Food Pantry

Volunteer Rick Wollet of Edgewater prepares a bag of groceries at the Gifts of Love Food Bank in Edgewater on Thursday, March 25.

The Covid-19 pandemic has strained food pantries around Volusia County as more people need help, but fewer people can donate.

The Deltona Christian Church has a food pantry that serves more than 100 people, said Anthony Prenkiewicz. “The pantry is in danger of closing because of no food and lack of funds.”

The pastor, Susanna Orensky, helps everyone and is totally selfless, Mr. Prenkiewicz said. “I'm asking for help for Susanna`s church because I was in need and she helped me. The families that count on this pantry really need it. I hope the community can and will help.”

The church's food pantry is just getting by as the demand has tripled, Pastor Orensky said. “Before Covid, we had maybe 20 families a week coming to use our pantry and now we are at 75 to 80 families a week. We’ve had to set up a drive-through pantry.”

The pantry is providing a lot more than food these days.

“We’ve expanded what we’re giving the families, because their needs are so different,” she said. “CarePlus is providing some fresh produce so that our folks are getting fresh fruit and vegetables. We’re providing laundry detergent and paper towels and toilet paper. Things that we haven’t provided before but now folks just can’t afford them and they are not covered by food stamps.”

New people are starting to show at the food pantry, Pastor Orensky said. “We used to see people who were chronically using the food bank; now we’re seeing people who would never use the food bank.”

Getting volunteers in the Covid-19 pandemic also is difficult.

The pantry is open every Wednesday on a first-come, first-served basis and people start lining up at 8 a.m. People are asked to only come every other week and provide an ID for tracking purposes.

“People are turned away every week as there is not enough food available,” Pastor Orensky said. “Perishable food and financial contributions are sorely needed.”

To donate, visit for more information.

The pandemic, at least in part, spurred the creation of a unique food pantry in Lake Helen.

Nancy Weary, a Lake Helen resident, established Lake Helen’s Little Pantry, a free food pantry that also carries toiletries and hygiene products. It is on City Hall property in the center of town. It is checked daily and stocked as needed, largely by Ms. Weary, with the help of her daughter, Hannah, and friends.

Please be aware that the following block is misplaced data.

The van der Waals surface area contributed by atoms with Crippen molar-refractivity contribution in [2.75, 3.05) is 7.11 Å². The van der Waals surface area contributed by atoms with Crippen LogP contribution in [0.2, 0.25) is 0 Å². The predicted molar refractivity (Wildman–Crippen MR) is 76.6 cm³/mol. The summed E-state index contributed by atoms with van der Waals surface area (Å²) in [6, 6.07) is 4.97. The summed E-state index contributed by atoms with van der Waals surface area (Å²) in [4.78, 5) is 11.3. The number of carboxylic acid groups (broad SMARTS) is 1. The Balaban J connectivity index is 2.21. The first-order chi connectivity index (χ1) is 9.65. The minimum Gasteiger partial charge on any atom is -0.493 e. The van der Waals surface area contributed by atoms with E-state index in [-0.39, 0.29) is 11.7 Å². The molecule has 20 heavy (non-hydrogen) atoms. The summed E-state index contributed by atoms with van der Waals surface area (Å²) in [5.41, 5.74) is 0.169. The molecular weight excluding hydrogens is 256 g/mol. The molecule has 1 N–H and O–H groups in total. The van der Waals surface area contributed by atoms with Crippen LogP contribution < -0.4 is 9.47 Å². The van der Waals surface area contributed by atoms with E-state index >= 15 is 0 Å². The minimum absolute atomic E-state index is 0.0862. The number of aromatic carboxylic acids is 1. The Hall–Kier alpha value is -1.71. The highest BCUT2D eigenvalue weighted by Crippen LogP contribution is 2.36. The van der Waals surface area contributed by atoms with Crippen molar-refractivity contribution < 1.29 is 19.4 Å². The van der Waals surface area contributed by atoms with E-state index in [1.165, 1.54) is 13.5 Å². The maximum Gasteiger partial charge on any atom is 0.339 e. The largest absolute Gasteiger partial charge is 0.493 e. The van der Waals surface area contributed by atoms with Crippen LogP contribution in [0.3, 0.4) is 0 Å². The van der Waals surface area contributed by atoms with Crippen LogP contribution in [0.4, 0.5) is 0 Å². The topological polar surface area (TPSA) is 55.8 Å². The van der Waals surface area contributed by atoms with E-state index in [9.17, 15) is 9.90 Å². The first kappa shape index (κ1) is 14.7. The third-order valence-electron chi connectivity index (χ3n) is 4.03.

“We are a small city, we have around 3,000 residents,” she said. “The need is everywhere. People have no idea what people are dealing with these days.”

Ms. Weary has the desire to help and is happy to do it.

“I love my neighbors,” she said. “It started with me but it’s truly been a collaborative effort. People have come together at the right time to care about their neighbors.”

The pantry is a stop-gap measure, Ms. Weary said. “It’s not going to feed you probably all month, but it will provide you if you need a meal that day, the next day, until you get paid again or until you can hit one of the bigger places that gives out the boxes.”

The pantry was built by teacher Stuart Hamilton as part of Bulldog Construction at DeLand High School. The artwork was created by well-known artist Kathy Ivers.

You can donate items directly to the pantry. The slogan is “Take what you need, leave what you don’t.” For more information, visit Lake Helen’s Little Pantry Facebook page.

Across the county, the mission of the social services food pantry and assistance office at Prince of Peace Catholic Church at 600 S. Nova Road in Ormond Beach is “to answer Jesus' call to serve others, by addressing basic needs of people in the community,” the church's website states. “Specifically we help with food, diapers, clothing, local bus fare, and when possible, payment of utility bills, for people who live primarily in Ormond Beach and Holly Hill or are homeless.”

Gretel Abad Ostrowski, social services director for the church, said different agencies, nonprofit organizations and food pantries have different funding sources. Money for their food pantry comes largely from sales at the parish thrift store, which had to be shut down twice per the governor’s Safer at Home orders. However, they were able to keep the food pantry operational due to volunteers, help from parishioners and large donations from Second Harvest Food Bank.”

The donations got the pantry through July to December, she said. “When our thrift store was down, our funding sources were closed.”

The Prince of Peace food pantry is open 9 a.m. to 1 p.m. Monday to Friday. Food and financial donations are appreciated.

Other food banks/pantries in Volusia County include the Jerry Doliner Food Bank in Ormond Beach, run by the Jewish Federation of Volusia and Flagler Counties; the Neighborhood Center of West Volusia in DeLand; Halifax Urban Ministries and numerous other churches and organizations.

For assistance, visit to find a list of food banks and pantries in Volusia.

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